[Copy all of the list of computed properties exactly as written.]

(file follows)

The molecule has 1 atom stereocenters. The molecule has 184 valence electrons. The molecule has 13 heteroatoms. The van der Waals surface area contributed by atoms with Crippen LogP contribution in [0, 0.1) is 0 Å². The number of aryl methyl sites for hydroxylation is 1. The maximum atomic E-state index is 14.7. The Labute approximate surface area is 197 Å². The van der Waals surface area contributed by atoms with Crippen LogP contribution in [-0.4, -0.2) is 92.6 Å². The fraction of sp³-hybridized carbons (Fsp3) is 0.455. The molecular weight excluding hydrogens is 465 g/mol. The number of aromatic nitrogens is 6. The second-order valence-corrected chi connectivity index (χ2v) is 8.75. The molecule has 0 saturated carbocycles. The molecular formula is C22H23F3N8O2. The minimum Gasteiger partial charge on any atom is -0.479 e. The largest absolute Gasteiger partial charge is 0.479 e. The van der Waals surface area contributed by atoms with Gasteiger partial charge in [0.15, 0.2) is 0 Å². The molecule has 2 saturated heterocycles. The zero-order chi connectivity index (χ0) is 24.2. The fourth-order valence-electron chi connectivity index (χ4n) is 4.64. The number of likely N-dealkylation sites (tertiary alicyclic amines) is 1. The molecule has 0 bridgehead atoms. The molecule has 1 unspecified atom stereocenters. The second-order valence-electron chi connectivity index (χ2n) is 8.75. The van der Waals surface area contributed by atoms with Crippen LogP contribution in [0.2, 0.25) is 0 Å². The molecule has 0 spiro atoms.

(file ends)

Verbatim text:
The molecule has 1 atom stereocenters. The molecule has 184 valence electrons. The molecule has 13 heteroatoms. The van der Waals surface area contributed by atoms with Crippen LogP contribution in [0, 0.1) is 0 Å². The number of aryl methyl sites for hydroxylation is 1. The maximum atomic E-state index is 14.7. The Labute approximate surface area is 197 Å². The van der Waals surface area contributed by atoms with Crippen LogP contribution in [-0.4, -0.2) is 92.6 Å². The fraction of sp³-hybridized carbons (Fsp3) is 0.455. The molecular weight excluding hydrogens is 465 g/mol. The number of aromatic nitrogens is 6. The second-order valence-corrected chi connectivity index (χ2v) is 8.75. The molecule has 0 saturated carbocycles. The molecular formula is C22H23F3N8O2. The minimum Gasteiger partial charge on any atom is -0.479 e. The largest absolute Gasteiger partial charge is 0.479 e. The van der Waals surface area contributed by atoms with Gasteiger partial charge in [0.15, 0.2) is 0 Å². The molecule has 2 saturated heterocycles. The zero-order chi connectivity index (χ0) is 24.2. The fourth-order valence-electron chi connectivity index (χ4n) is 4.64. The number of likely N-dealkylation sites (tertiary alicyclic amines) is 1. The molecule has 0 bridgehead atoms. The molecule has 1 unspecified atom stereocenters. The second-order valence-electron chi connectivity index (χ2n) is 8.75. The van der Waals surface area contributed by atoms with Crippen LogP contribution in [0.2, 0.25) is 0 Å². The molecule has 0 spiro atoms.